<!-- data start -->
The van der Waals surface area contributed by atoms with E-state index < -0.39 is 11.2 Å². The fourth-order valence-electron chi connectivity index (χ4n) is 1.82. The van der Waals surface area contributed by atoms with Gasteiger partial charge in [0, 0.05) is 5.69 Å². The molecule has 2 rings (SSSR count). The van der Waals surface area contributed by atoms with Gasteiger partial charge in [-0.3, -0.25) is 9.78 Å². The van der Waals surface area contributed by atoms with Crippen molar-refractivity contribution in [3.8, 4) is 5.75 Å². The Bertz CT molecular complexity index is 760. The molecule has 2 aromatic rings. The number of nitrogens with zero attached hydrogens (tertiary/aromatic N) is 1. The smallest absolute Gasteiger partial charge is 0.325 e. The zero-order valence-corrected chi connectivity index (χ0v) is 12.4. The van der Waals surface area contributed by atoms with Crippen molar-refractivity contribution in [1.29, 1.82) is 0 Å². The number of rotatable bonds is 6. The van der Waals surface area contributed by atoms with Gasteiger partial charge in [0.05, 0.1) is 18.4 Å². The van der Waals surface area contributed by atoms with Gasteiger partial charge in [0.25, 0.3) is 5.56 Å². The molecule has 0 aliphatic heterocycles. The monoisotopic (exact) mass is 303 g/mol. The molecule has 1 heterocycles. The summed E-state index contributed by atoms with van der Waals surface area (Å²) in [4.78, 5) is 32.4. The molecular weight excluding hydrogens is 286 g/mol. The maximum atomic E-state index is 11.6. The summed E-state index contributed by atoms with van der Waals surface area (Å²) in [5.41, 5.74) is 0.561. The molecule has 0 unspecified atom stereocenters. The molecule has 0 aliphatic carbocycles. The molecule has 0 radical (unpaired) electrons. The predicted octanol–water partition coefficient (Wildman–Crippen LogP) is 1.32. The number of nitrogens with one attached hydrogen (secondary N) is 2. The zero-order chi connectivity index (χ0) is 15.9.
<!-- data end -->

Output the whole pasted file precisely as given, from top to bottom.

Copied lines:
The van der Waals surface area contributed by atoms with E-state index < -0.39 is 11.2 Å². The fourth-order valence-electron chi connectivity index (χ4n) is 1.82. The van der Waals surface area contributed by atoms with Gasteiger partial charge in [0, 0.05) is 5.69 Å². The molecule has 2 rings (SSSR count). The van der Waals surface area contributed by atoms with Gasteiger partial charge in [-0.3, -0.25) is 9.78 Å². The van der Waals surface area contributed by atoms with Crippen molar-refractivity contribution in [3.8, 4) is 5.75 Å². The Bertz CT molecular complexity index is 760. The molecule has 2 aromatic rings. The number of nitrogens with zero attached hydrogens (tertiary/aromatic N) is 1. The smallest absolute Gasteiger partial charge is 0.325 e. The zero-order valence-corrected chi connectivity index (χ0v) is 12.4. The van der Waals surface area contributed by atoms with Crippen molar-refractivity contribution in [1.29, 1.82) is 0 Å². The number of rotatable bonds is 6. The van der Waals surface area contributed by atoms with Gasteiger partial charge in [0.05, 0.1) is 18.4 Å². The van der Waals surface area contributed by atoms with Gasteiger partial charge in [0.25, 0.3) is 5.56 Å². The molecule has 0 aliphatic heterocycles. The monoisotopic (exact) mass is 303 g/mol. The molecule has 1 heterocycles. The summed E-state index contributed by atoms with van der Waals surface area (Å²) in [4.78, 5) is 32.4. The molecular weight excluding hydrogens is 286 g/mol. The maximum atomic E-state index is 11.6. The summed E-state index contributed by atoms with van der Waals surface area (Å²) in [5.41, 5.74) is 0.561. The molecule has 0 unspecified atom stereocenters. The molecule has 0 aliphatic carbocycles. The molecule has 0 radical (unpaired) electrons. The predicted octanol–water partition coefficient (Wildman–Crippen LogP) is 1.32. The number of nitrogens with one attached hydrogen (secondary N) is 2. The zero-order chi connectivity index (χ0) is 15.9.